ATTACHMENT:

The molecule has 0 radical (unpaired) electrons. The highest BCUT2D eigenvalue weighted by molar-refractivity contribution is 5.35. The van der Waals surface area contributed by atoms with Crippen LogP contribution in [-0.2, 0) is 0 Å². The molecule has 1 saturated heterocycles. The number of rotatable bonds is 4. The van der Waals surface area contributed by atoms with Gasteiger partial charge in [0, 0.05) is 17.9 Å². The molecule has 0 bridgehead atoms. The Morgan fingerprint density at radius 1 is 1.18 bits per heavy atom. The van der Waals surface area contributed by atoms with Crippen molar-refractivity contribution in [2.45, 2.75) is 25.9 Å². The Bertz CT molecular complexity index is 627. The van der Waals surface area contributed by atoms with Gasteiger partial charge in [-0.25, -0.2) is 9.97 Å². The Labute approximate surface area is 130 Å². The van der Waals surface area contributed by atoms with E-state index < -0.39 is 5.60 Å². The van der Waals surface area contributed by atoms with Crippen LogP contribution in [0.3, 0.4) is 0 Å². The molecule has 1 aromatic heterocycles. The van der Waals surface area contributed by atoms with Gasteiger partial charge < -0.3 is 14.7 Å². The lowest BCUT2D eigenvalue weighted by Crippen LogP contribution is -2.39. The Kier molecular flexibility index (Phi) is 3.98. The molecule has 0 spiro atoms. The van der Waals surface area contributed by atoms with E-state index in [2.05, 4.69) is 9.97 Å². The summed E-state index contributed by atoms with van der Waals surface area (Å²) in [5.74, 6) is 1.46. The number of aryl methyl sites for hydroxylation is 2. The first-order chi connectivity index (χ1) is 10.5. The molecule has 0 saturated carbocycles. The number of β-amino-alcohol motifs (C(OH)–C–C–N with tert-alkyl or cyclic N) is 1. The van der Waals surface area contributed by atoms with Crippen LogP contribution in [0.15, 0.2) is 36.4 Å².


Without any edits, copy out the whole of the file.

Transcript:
The molecule has 0 radical (unpaired) electrons. The highest BCUT2D eigenvalue weighted by molar-refractivity contribution is 5.35. The van der Waals surface area contributed by atoms with Crippen LogP contribution in [-0.2, 0) is 0 Å². The molecule has 1 saturated heterocycles. The number of rotatable bonds is 4. The van der Waals surface area contributed by atoms with Gasteiger partial charge in [0, 0.05) is 17.9 Å². The molecule has 0 bridgehead atoms. The Morgan fingerprint density at radius 1 is 1.18 bits per heavy atom. The van der Waals surface area contributed by atoms with Crippen molar-refractivity contribution in [2.45, 2.75) is 25.9 Å². The Bertz CT molecular complexity index is 627. The van der Waals surface area contributed by atoms with Gasteiger partial charge in [-0.25, -0.2) is 9.97 Å². The Labute approximate surface area is 130 Å². The van der Waals surface area contributed by atoms with E-state index < -0.39 is 5.60 Å². The van der Waals surface area contributed by atoms with Crippen LogP contribution in [0.3, 0.4) is 0 Å². The molecule has 1 aromatic heterocycles. The van der Waals surface area contributed by atoms with Gasteiger partial charge < -0.3 is 14.7 Å². The lowest BCUT2D eigenvalue weighted by Crippen LogP contribution is -2.39. The Kier molecular flexibility index (Phi) is 3.98. The molecule has 0 spiro atoms. The van der Waals surface area contributed by atoms with E-state index in [2.05, 4.69) is 9.97 Å². The summed E-state index contributed by atoms with van der Waals surface area (Å²) in [5.74, 6) is 1.46. The number of aryl methyl sites for hydroxylation is 2. The first-order chi connectivity index (χ1) is 10.5. The molecule has 0 saturated carbocycles. The number of β-amino-alcohol motifs (C(OH)–C–C–N with tert-alkyl or cyclic N) is 1. The van der Waals surface area contributed by atoms with Crippen LogP contribution in [0.15, 0.2) is 36.4 Å².